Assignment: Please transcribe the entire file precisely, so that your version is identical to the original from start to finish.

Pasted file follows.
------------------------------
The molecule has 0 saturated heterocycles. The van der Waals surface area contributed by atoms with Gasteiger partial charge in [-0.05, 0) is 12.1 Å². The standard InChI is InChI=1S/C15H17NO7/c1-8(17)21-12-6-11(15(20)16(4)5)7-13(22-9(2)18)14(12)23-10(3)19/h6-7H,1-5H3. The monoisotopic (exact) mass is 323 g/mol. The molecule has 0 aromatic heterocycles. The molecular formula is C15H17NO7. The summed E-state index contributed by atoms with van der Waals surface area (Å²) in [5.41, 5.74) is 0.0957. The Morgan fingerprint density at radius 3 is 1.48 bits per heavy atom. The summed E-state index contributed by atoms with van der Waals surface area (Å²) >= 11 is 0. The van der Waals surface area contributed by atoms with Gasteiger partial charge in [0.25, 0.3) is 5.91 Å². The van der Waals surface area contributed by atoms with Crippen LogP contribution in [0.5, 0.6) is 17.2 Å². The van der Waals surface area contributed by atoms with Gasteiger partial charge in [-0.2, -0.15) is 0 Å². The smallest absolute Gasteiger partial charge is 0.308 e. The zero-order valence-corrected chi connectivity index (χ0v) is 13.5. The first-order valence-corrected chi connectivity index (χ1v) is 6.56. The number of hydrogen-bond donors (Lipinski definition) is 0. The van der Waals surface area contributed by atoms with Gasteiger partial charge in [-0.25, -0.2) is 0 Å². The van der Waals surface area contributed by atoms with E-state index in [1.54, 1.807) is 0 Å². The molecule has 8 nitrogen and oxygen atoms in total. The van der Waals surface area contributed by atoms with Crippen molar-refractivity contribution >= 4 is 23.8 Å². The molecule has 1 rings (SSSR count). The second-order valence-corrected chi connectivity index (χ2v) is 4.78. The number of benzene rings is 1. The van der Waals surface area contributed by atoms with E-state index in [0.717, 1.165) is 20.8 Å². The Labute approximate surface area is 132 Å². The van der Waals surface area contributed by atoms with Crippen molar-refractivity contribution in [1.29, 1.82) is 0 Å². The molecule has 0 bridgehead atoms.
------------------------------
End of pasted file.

The molecule has 0 saturated heterocycles. The van der Waals surface area contributed by atoms with Gasteiger partial charge in [-0.05, 0) is 12.1 Å². The standard InChI is InChI=1S/C15H17NO7/c1-8(17)21-12-6-11(15(20)16(4)5)7-13(22-9(2)18)14(12)23-10(3)19/h6-7H,1-5H3. The monoisotopic (exact) mass is 323 g/mol. The molecule has 0 aromatic heterocycles. The molecular formula is C15H17NO7. The summed E-state index contributed by atoms with van der Waals surface area (Å²) in [5.41, 5.74) is 0.0957. The Morgan fingerprint density at radius 3 is 1.48 bits per heavy atom. The summed E-state index contributed by atoms with van der Waals surface area (Å²) >= 11 is 0. The van der Waals surface area contributed by atoms with Gasteiger partial charge in [0.25, 0.3) is 5.91 Å². The van der Waals surface area contributed by atoms with Crippen LogP contribution in [0.5, 0.6) is 17.2 Å². The van der Waals surface area contributed by atoms with Gasteiger partial charge in [-0.2, -0.15) is 0 Å². The smallest absolute Gasteiger partial charge is 0.308 e. The zero-order valence-corrected chi connectivity index (χ0v) is 13.5. The first-order valence-corrected chi connectivity index (χ1v) is 6.56. The number of hydrogen-bond donors (Lipinski definition) is 0. The van der Waals surface area contributed by atoms with Gasteiger partial charge in [-0.25, -0.2) is 0 Å². The van der Waals surface area contributed by atoms with E-state index in [1.54, 1.807) is 0 Å². The molecule has 8 nitrogen and oxygen atoms in total. The van der Waals surface area contributed by atoms with Crippen molar-refractivity contribution >= 4 is 23.8 Å². The molecule has 1 rings (SSSR count). The second-order valence-corrected chi connectivity index (χ2v) is 4.78. The number of benzene rings is 1. The van der Waals surface area contributed by atoms with E-state index in [0.717, 1.165) is 20.8 Å². The Labute approximate surface area is 132 Å². The van der Waals surface area contributed by atoms with Crippen molar-refractivity contribution in [1.29, 1.82) is 0 Å². The molecule has 0 bridgehead atoms.